It is not possible to love groups, countries, systems . . . only another person, single and alone. Only by such love is the emotion that is love revealed. And it is only in the Eden of such love that the horror of the atrocities we commit on individuals in the name of the Universal Brotherhood or Sisterhood of Love reveal themselves for what they are: the lust to dominate.
Anyone capable of universal love is capable of universal destruction. Nothing is as deluding as the belief that there can exist a real love between an animate being and a general principle. There is only one kind of love that can be called by that name; the overwhelming bond of affection felt by one individual person for another individual person. All else is delusion.
It is easier to charge weaponless into the enemy’s trench, thrust forward on that fearful shaft of adrenaline, than to face the tiny, almost insignificant problems of living every day. For in that one headlong charge the die is cast, the stakes are Life and Death . . . and suddenly all is clear. In the other, nothing is clear. Not one, but hundreds of decisions are required, not once, but manyfold multiplied by thousandfold . . . and in the end, the stakes are just as high.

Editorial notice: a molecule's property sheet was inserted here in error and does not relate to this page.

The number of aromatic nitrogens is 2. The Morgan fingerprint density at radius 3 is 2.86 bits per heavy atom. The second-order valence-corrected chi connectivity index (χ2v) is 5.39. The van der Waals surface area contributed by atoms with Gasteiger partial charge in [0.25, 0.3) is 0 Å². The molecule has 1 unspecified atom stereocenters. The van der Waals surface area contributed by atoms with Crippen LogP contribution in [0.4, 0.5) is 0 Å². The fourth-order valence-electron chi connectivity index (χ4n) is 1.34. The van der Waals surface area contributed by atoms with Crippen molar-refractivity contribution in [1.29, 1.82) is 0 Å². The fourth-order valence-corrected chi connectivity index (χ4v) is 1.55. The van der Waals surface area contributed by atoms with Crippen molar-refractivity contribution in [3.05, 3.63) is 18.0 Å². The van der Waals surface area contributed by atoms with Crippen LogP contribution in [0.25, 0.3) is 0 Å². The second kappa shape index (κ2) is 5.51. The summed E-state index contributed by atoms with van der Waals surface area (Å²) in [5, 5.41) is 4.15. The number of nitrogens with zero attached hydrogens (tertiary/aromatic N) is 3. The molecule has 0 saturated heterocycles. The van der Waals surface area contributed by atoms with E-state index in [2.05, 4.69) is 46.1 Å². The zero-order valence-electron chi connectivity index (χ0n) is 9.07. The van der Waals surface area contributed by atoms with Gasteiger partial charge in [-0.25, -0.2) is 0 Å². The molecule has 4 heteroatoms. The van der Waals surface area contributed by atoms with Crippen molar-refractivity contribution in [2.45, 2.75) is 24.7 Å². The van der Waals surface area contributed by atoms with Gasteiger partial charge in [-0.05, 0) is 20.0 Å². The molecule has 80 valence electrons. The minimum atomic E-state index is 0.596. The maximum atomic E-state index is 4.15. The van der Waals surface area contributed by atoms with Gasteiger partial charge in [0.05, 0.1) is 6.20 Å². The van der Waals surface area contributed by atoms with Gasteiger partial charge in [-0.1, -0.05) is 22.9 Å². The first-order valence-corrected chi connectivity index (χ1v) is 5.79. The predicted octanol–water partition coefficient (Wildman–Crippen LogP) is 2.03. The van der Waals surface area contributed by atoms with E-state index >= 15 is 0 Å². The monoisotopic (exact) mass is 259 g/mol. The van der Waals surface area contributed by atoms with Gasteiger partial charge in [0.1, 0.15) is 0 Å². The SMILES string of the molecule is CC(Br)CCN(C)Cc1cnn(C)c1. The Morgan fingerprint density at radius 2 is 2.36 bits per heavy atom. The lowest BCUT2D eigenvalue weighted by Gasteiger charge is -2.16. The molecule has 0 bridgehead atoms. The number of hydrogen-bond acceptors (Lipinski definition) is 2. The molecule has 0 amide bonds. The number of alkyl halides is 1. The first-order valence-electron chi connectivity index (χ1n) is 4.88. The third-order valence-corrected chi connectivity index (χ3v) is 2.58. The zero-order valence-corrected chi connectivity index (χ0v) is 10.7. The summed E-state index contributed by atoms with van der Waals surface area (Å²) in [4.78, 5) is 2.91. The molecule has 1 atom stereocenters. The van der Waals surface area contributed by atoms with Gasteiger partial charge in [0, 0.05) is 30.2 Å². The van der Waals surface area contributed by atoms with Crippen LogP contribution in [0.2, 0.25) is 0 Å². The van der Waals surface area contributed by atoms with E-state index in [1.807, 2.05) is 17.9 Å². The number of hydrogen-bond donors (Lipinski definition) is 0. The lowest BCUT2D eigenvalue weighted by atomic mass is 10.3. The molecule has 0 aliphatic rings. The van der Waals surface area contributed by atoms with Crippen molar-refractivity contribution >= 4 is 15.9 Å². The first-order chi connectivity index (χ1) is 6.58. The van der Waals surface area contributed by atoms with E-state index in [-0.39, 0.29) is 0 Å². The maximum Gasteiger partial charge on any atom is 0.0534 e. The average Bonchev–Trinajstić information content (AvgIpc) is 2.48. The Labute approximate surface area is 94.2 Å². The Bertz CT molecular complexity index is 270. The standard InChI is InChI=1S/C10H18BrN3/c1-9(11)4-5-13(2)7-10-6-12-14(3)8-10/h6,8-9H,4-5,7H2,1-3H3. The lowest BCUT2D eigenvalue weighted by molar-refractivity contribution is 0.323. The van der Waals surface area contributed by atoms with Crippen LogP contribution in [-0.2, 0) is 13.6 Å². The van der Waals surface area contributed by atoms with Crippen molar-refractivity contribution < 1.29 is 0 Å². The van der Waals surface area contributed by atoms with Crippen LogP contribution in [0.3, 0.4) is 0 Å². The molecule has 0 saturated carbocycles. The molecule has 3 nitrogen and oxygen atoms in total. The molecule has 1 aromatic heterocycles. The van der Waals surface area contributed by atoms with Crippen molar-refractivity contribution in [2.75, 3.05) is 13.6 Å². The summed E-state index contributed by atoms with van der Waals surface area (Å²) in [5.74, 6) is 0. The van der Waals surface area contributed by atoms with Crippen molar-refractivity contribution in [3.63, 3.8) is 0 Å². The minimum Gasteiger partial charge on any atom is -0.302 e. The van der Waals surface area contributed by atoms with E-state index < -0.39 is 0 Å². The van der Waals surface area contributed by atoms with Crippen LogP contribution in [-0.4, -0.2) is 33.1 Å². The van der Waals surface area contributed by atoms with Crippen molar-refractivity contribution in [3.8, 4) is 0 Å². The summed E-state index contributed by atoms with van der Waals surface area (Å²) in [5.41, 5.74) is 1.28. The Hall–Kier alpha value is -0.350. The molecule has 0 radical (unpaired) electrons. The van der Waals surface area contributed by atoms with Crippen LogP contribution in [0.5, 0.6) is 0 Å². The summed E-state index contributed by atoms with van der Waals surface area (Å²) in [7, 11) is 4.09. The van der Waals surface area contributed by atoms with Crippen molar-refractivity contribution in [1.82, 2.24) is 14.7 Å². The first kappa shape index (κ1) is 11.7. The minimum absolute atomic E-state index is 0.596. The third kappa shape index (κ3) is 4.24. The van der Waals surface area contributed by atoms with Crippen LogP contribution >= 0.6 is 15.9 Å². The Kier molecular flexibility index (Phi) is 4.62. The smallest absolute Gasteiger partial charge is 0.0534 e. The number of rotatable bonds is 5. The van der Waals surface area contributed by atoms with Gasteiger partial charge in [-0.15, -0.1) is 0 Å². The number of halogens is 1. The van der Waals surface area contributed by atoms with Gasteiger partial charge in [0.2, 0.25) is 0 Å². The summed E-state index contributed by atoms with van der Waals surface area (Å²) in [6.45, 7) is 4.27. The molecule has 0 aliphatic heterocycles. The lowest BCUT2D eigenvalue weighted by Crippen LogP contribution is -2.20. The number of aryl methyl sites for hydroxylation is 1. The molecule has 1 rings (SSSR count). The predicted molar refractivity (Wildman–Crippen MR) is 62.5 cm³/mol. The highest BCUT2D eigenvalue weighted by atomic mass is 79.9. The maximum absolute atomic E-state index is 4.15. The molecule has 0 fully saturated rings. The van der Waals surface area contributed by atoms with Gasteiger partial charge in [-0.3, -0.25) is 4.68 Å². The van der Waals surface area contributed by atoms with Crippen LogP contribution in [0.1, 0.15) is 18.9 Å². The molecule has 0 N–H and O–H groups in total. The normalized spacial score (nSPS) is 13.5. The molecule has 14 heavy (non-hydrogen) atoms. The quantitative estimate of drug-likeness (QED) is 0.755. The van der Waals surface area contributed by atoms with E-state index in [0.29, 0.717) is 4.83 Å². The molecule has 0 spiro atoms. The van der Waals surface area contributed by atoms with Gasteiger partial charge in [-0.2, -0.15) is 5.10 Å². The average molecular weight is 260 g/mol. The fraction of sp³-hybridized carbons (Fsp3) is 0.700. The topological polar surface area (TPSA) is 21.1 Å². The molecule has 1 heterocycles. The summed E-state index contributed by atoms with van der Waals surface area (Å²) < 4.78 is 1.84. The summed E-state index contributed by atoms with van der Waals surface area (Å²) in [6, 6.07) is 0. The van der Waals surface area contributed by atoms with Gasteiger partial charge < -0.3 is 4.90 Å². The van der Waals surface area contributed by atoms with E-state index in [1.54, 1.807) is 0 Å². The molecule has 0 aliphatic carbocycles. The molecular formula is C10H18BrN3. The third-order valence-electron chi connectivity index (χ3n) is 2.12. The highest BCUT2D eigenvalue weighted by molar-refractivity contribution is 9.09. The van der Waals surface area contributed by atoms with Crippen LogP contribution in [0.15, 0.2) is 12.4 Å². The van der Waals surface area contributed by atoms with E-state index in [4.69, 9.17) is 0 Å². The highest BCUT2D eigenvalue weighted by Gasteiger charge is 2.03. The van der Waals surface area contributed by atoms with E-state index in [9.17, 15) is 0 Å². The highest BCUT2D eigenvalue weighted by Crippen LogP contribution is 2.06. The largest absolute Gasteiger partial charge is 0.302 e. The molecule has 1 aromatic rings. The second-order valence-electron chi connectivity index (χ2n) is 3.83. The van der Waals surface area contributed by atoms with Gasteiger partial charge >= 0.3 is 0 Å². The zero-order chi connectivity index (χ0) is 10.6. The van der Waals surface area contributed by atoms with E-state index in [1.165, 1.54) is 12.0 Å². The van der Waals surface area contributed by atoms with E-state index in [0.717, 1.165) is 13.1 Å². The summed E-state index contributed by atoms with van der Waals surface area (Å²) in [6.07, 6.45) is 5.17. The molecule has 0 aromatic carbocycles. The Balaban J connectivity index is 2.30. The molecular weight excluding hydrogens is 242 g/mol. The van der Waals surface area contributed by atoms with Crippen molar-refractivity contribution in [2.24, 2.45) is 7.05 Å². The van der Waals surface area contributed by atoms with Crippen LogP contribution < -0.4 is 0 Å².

It was a Jew that told me: there is no security.
Honesty is a state of mind, not an act. Truth is something else again. When a person is honest, he or she says what is on his or her mind, what has been on it, what is likely to be on it. He or she cannot guarantee the future, but intimates it involves a sharing. When a person is truthful he or she simple says: “I do not know.” How simple it is to live: how complex to dissemble.
It rumbles like the coming storm in the pit of night, rushes, flashes, rains down upon all before it. It is surprisingly beneficial, both to the atmosphere and the ground upon which it falls.
Fear is a strong emotion, but not as strong as grief. Fear can turn giants to cowards, heroes to weaklings, all in seconds. Yet it vanishes completely in time. Grief overwhelms; wholly engulfs the universe held by love; leaves a sense of loss so profound the ache is never stilled. Then it, too, passes, till a chance remark, a token, a fleeting thought one day releases its remembrance and a sense of loss grown greater with the passing of time, and a voice of love that calls and calls and calls and is never answered.
Grief is an assassin. You think you scarcely feel it any more. Then it creeps up from memory grown strong with time; awaits your weakest moment; strikes you down with tears.
Truth is what you are able to bear at the moment. The facts are something else.
Kindness is a friend who senses what you can bear and tries gently to help you extend your boundaries.